“We confuse two similar yet different human actions. We see people searching desperately for peace of mind, relief from guilt, meaning, and purpose to their lives, and loving acceptance. We know that ultimately these things can only be found in God. Therefore, we conclude that since people are seeking these things they must be seeking after God. People do not seek God. They seek after the benefits that only God can give them. The sin of fallen man is this: Man seeks the benefits of God while at the same time fleeing from God himself. We are, by nature, fugitives.”

People do not seek God unless His Spirit first works in their hearts and Jesus revealed the kind of work the Spirit would do when he said, the Spirit will  “convict the world of sin, righteousness, and judgment” (see: John 16:8).

I am not sure these would make good themes for a therapy session but they are essential for understanding the gospel. 

Steve Cornell

About Wisdomforlife

Just another worker in God's field.
This entry was posted in Belief, Christian worldview, Christianity, Church Leadership, Church Planting, Confession, Depravity, Disciple-making, Doctrine, Evangelicals, Evangelism, Evil in the world, Faith, God's Love, Gospel, Gospel-centered, Hamartiology, Kingdom, Poor in spirit, Pride, Reconciliation, Religion-not the answer, Repentance, Salvation, Seeker Services, Seeking God, Self esteem, Self love, Self-deception, Selfishness, Sin and tagged , , , , , , , . Bookmark the permalink.

6 Responses to Therapeutic vs. True Gospel

  1. Robyn says:

    “But doesn’t Jesus give peace, meaning and forgiveness? Doesn’t Scripture emphasize God’s love for us? “Yes” to both questions.” The problem is that after we’ve answered “yes” to that question – we remain where we are. In truth, “yes” is only the first half of the answer of the truth. In order to answer it fully we need to ask why? Was it for self or for God (and others)? The answer is obvious.


    • Maybe I’m thick. I have read your reply several times and I really can’t see why the answer is obvious. Care to explain?


      • wellsbunch2014j says:

        In reply to my own comment: Since it’s been about 8 months since I asked for an explanation and no one has explained, maybe I should have a go. The question was: “Was it for self or for God (and others)?” And the first part of the answer is that the word “or” is incorrect (or inappropriate). I am assuming here that Robyn is referring to the two questions at the beginning of her comment. So, “Was it for…?” The answer is all. First, it is for God the Father: John 4:23 says that the Father seeks worshipers. (And I’m sure that there are some who would immediately jump in and say that it says more than that. True, but at the moment, the main point is that the Father seeks worshipers.) So, it was for the Father. Second, it is for Jesus. In John 14 & 15 Jesus made many statements about preparing a place for His disciples, coming again to receive them, His love for them, that He chose them, and so on. So, it was for Jesus. Thirdly, it is for us. Galatians 4 tells us that we (who believe in Jesus) are adopted children of God. Jesus paid the price for our sins (many references), and so we are free to approach God’s throne with confidence (Hebrews 4:16). So it was for us, too. Therefore, “Was it for self or for God (and others)?”. It was for all. The only requirement is that we accept Jesus as Lord and Saviour. So it was for the Father; Jesus; the Holy Spirit too, I’m sure; and for all who believe. I’m still not sure why Robyn would say the answer is obvious and leave it at that.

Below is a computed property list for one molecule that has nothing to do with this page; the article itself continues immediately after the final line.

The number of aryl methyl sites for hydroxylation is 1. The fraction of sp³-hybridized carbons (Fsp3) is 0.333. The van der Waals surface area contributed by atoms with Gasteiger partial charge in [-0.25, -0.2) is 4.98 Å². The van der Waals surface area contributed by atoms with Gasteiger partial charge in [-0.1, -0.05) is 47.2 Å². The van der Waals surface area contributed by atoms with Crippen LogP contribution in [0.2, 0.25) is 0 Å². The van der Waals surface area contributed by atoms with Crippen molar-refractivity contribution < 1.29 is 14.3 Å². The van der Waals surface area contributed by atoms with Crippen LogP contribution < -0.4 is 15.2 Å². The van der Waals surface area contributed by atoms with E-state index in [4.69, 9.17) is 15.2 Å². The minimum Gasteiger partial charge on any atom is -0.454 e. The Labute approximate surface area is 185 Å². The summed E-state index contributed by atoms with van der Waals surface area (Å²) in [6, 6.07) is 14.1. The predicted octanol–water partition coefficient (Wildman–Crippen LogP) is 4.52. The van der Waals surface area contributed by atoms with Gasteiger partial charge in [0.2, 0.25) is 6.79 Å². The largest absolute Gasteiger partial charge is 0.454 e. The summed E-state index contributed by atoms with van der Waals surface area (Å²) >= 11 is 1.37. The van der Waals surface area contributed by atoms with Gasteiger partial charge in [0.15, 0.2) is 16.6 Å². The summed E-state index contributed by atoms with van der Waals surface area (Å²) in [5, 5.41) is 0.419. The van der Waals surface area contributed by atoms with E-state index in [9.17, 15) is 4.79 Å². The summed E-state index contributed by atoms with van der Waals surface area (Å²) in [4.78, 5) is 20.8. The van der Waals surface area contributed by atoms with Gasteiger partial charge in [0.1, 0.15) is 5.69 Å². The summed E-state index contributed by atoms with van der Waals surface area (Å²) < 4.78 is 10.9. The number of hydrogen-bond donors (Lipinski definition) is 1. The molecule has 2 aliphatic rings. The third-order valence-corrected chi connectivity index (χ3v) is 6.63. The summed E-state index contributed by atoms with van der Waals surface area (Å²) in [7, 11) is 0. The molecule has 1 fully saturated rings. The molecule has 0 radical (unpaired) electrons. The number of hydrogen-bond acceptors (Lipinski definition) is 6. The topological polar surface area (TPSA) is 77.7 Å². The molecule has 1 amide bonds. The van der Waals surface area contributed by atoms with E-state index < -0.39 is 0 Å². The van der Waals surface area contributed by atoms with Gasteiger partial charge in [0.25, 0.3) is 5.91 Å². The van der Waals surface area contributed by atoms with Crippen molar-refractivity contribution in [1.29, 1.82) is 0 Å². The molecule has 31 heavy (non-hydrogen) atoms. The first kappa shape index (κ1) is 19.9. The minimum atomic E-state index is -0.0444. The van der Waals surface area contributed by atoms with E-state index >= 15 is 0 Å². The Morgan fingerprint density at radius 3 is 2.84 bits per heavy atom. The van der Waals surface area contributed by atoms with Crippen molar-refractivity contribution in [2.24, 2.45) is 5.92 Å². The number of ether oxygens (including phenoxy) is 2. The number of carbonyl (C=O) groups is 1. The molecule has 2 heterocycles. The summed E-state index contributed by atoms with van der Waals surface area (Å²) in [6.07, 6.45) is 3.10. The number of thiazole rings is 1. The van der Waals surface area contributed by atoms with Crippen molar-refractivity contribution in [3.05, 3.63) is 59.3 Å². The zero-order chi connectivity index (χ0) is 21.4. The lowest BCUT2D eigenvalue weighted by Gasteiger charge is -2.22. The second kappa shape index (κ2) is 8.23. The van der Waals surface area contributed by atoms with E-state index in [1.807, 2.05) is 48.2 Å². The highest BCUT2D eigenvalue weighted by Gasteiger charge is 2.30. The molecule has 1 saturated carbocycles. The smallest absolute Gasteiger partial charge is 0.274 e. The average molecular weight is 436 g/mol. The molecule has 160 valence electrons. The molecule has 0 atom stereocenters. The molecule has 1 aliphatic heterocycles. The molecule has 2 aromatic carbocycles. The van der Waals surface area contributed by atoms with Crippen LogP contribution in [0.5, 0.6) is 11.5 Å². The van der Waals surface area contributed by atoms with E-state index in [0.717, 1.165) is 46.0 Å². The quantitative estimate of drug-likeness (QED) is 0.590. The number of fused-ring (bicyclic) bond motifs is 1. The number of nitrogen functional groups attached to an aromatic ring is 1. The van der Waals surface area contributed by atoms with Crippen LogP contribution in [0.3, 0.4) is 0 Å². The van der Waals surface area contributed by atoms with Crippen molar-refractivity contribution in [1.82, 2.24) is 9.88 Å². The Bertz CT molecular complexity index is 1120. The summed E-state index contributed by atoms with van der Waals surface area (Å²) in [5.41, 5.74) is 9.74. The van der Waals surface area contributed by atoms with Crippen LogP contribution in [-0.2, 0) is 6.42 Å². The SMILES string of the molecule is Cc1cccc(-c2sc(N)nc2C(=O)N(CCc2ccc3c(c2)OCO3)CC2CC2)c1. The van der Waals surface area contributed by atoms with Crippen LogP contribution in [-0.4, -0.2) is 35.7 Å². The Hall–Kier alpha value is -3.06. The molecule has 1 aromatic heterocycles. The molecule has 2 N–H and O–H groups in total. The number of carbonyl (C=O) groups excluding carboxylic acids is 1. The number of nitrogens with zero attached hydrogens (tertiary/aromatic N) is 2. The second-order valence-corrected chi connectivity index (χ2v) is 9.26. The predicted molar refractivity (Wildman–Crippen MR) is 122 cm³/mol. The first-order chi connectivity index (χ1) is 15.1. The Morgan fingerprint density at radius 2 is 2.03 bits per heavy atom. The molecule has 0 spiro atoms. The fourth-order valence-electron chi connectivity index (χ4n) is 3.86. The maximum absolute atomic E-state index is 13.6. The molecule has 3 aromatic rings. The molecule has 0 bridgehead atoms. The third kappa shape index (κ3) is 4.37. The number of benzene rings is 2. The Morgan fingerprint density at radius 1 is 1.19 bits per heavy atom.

2. Pingback: What kind of Savior do you want? | WisdomForLife

  3. Simon Clive Richards says:

    I’d love to know the source for the Aquinas quote? Insightful article. Thank you.